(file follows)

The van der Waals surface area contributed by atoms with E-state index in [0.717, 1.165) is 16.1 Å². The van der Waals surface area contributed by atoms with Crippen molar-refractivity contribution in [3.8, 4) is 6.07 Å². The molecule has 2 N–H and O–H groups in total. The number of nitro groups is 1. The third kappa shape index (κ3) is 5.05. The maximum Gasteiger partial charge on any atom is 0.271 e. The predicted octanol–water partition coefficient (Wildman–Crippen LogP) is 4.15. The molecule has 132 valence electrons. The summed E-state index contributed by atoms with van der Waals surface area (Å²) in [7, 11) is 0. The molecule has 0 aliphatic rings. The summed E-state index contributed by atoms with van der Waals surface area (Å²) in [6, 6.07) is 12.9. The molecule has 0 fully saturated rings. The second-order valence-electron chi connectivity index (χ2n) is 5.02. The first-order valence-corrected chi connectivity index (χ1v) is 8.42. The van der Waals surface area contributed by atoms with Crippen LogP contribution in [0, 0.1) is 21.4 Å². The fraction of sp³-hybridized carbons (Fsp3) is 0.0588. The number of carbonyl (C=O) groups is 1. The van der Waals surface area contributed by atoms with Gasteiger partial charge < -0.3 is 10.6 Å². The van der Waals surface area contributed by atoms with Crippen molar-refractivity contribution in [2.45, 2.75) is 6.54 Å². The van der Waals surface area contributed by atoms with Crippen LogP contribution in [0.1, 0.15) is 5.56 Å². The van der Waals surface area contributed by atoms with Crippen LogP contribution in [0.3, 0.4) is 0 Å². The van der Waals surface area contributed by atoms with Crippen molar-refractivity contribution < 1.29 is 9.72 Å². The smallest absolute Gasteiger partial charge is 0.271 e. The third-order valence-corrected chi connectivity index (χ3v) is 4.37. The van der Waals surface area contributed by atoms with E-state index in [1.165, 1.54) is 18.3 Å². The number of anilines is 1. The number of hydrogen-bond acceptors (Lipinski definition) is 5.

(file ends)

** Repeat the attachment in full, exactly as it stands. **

The van der Waals surface area contributed by atoms with E-state index in [0.717, 1.165) is 16.1 Å². The van der Waals surface area contributed by atoms with Crippen molar-refractivity contribution in [3.8, 4) is 6.07 Å². The molecule has 2 N–H and O–H groups in total. The number of nitro groups is 1. The third kappa shape index (κ3) is 5.05. The maximum Gasteiger partial charge on any atom is 0.271 e. The predicted octanol–water partition coefficient (Wildman–Crippen LogP) is 4.15. The molecule has 132 valence electrons. The summed E-state index contributed by atoms with van der Waals surface area (Å²) in [7, 11) is 0. The molecule has 0 aliphatic rings. The summed E-state index contributed by atoms with van der Waals surface area (Å²) in [6, 6.07) is 12.9. The molecule has 0 fully saturated rings. The second-order valence-electron chi connectivity index (χ2n) is 5.02. The first-order valence-corrected chi connectivity index (χ1v) is 8.42. The van der Waals surface area contributed by atoms with Crippen LogP contribution in [0, 0.1) is 21.4 Å². The fraction of sp³-hybridized carbons (Fsp3) is 0.0588. The number of carbonyl (C=O) groups is 1. The van der Waals surface area contributed by atoms with Gasteiger partial charge < -0.3 is 10.6 Å². The van der Waals surface area contributed by atoms with Crippen molar-refractivity contribution in [2.45, 2.75) is 6.54 Å². The van der Waals surface area contributed by atoms with Crippen LogP contribution in [0.1, 0.15) is 5.56 Å². The van der Waals surface area contributed by atoms with Crippen LogP contribution in [0.3, 0.4) is 0 Å². The van der Waals surface area contributed by atoms with Crippen molar-refractivity contribution < 1.29 is 9.72 Å². The smallest absolute Gasteiger partial charge is 0.271 e. The third-order valence-corrected chi connectivity index (χ3v) is 4.37. The van der Waals surface area contributed by atoms with E-state index in [1.165, 1.54) is 18.3 Å². The number of anilines is 1. The number of hydrogen-bond acceptors (Lipinski definition) is 5.